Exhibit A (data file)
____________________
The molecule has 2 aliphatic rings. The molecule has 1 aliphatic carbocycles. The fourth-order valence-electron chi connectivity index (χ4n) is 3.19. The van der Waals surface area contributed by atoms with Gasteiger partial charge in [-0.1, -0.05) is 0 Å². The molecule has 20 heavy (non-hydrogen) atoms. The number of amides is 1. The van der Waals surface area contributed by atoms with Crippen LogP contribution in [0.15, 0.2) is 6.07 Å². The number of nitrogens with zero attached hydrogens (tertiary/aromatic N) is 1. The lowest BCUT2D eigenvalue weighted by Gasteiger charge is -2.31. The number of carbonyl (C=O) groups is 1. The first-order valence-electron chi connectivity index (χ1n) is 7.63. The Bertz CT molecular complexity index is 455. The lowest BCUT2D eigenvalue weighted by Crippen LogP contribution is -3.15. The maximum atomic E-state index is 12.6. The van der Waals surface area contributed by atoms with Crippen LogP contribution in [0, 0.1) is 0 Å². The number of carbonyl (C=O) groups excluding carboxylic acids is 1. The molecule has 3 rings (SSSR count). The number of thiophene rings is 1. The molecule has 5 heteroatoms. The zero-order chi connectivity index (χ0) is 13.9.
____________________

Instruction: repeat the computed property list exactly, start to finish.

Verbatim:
The molecule has 2 aliphatic rings. The molecule has 1 aliphatic carbocycles. The fourth-order valence-electron chi connectivity index (χ4n) is 3.19. The van der Waals surface area contributed by atoms with Gasteiger partial charge in [-0.1, -0.05) is 0 Å². The molecule has 20 heavy (non-hydrogen) atoms. The number of amides is 1. The van der Waals surface area contributed by atoms with Crippen LogP contribution in [0.15, 0.2) is 6.07 Å². The number of nitrogens with zero attached hydrogens (tertiary/aromatic N) is 1. The lowest BCUT2D eigenvalue weighted by Gasteiger charge is -2.31. The number of carbonyl (C=O) groups is 1. The first-order valence-electron chi connectivity index (χ1n) is 7.63. The Bertz CT molecular complexity index is 455. The lowest BCUT2D eigenvalue weighted by Crippen LogP contribution is -3.15. The maximum atomic E-state index is 12.6. The van der Waals surface area contributed by atoms with Crippen LogP contribution in [0, 0.1) is 0 Å². The number of carbonyl (C=O) groups excluding carboxylic acids is 1. The molecule has 3 rings (SSSR count). The number of thiophene rings is 1. The molecule has 5 heteroatoms. The zero-order chi connectivity index (χ0) is 13.9.